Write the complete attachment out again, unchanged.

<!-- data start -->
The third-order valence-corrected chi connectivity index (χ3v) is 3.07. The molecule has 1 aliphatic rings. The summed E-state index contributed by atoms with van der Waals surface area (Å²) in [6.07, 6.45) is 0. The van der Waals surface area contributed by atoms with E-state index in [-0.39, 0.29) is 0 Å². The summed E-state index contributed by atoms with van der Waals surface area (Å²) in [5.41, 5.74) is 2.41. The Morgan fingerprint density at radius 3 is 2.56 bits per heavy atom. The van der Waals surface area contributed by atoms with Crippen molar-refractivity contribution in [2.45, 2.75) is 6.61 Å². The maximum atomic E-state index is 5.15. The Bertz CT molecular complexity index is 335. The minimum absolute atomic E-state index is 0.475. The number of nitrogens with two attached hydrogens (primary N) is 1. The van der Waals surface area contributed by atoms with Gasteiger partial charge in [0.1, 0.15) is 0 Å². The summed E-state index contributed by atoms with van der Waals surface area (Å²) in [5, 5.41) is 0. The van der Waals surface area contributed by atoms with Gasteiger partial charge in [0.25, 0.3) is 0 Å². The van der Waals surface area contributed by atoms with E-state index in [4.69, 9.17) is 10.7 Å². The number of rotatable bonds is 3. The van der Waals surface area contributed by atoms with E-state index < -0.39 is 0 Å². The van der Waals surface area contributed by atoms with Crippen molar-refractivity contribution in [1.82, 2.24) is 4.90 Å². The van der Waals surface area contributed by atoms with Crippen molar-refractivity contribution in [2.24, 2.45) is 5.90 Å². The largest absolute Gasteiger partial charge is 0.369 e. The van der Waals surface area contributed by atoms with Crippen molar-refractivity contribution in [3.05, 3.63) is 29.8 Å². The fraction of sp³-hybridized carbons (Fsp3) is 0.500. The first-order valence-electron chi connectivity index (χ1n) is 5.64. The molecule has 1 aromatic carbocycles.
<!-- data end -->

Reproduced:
The third-order valence-corrected chi connectivity index (χ3v) is 3.07. The molecule has 1 aliphatic rings. The summed E-state index contributed by atoms with van der Waals surface area (Å²) in [6.07, 6.45) is 0. The van der Waals surface area contributed by atoms with E-state index in [-0.39, 0.29) is 0 Å². The summed E-state index contributed by atoms with van der Waals surface area (Å²) in [5.41, 5.74) is 2.41. The Morgan fingerprint density at radius 3 is 2.56 bits per heavy atom. The van der Waals surface area contributed by atoms with Crippen molar-refractivity contribution in [2.45, 2.75) is 6.61 Å². The maximum atomic E-state index is 5.15. The Bertz CT molecular complexity index is 335. The minimum absolute atomic E-state index is 0.475. The number of nitrogens with two attached hydrogens (primary N) is 1. The van der Waals surface area contributed by atoms with Gasteiger partial charge in [0.1, 0.15) is 0 Å². The summed E-state index contributed by atoms with van der Waals surface area (Å²) in [5, 5.41) is 0. The van der Waals surface area contributed by atoms with Gasteiger partial charge in [0.25, 0.3) is 0 Å². The van der Waals surface area contributed by atoms with E-state index in [4.69, 9.17) is 10.7 Å². The number of rotatable bonds is 3. The van der Waals surface area contributed by atoms with E-state index < -0.39 is 0 Å². The van der Waals surface area contributed by atoms with Crippen molar-refractivity contribution in [1.82, 2.24) is 4.90 Å². The van der Waals surface area contributed by atoms with Crippen molar-refractivity contribution in [2.24, 2.45) is 5.90 Å². The largest absolute Gasteiger partial charge is 0.369 e. The van der Waals surface area contributed by atoms with Crippen molar-refractivity contribution in [3.05, 3.63) is 29.8 Å². The fraction of sp³-hybridized carbons (Fsp3) is 0.500. The first-order valence-electron chi connectivity index (χ1n) is 5.64. The molecule has 1 aromatic carbocycles.